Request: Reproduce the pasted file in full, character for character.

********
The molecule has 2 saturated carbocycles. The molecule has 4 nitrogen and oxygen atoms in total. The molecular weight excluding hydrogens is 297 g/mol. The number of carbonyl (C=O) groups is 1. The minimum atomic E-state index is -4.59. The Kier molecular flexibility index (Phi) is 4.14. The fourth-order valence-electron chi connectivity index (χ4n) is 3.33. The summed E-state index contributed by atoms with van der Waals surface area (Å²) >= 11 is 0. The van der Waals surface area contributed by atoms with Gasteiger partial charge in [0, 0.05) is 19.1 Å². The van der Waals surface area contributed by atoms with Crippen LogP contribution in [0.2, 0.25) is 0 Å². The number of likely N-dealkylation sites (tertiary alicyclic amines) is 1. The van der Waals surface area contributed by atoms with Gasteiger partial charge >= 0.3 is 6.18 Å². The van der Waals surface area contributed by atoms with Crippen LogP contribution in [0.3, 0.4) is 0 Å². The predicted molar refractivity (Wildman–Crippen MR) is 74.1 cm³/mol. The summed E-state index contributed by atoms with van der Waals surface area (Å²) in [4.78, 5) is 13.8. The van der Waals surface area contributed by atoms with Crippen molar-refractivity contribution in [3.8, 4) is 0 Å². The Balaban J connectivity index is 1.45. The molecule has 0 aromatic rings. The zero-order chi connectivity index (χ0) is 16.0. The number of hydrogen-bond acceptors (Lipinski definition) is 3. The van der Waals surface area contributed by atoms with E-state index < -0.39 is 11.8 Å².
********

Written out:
The molecule has 2 saturated carbocycles. The molecule has 4 nitrogen and oxygen atoms in total. The molecular weight excluding hydrogens is 297 g/mol. The number of carbonyl (C=O) groups is 1. The minimum atomic E-state index is -4.59. The Kier molecular flexibility index (Phi) is 4.14. The fourth-order valence-electron chi connectivity index (χ4n) is 3.33. The summed E-state index contributed by atoms with van der Waals surface area (Å²) >= 11 is 0. The van der Waals surface area contributed by atoms with Gasteiger partial charge in [0, 0.05) is 19.1 Å². The van der Waals surface area contributed by atoms with Crippen LogP contribution in [0.2, 0.25) is 0 Å². The number of likely N-dealkylation sites (tertiary alicyclic amines) is 1. The van der Waals surface area contributed by atoms with Gasteiger partial charge >= 0.3 is 6.18 Å². The van der Waals surface area contributed by atoms with Crippen LogP contribution in [0.3, 0.4) is 0 Å². The predicted molar refractivity (Wildman–Crippen MR) is 74.1 cm³/mol. The summed E-state index contributed by atoms with van der Waals surface area (Å²) in [4.78, 5) is 13.8. The van der Waals surface area contributed by atoms with Crippen molar-refractivity contribution in [3.8, 4) is 0 Å². The Balaban J connectivity index is 1.45. The molecule has 0 aromatic rings. The zero-order chi connectivity index (χ0) is 16.0. The number of hydrogen-bond acceptors (Lipinski definition) is 3. The van der Waals surface area contributed by atoms with E-state index < -0.39 is 11.8 Å².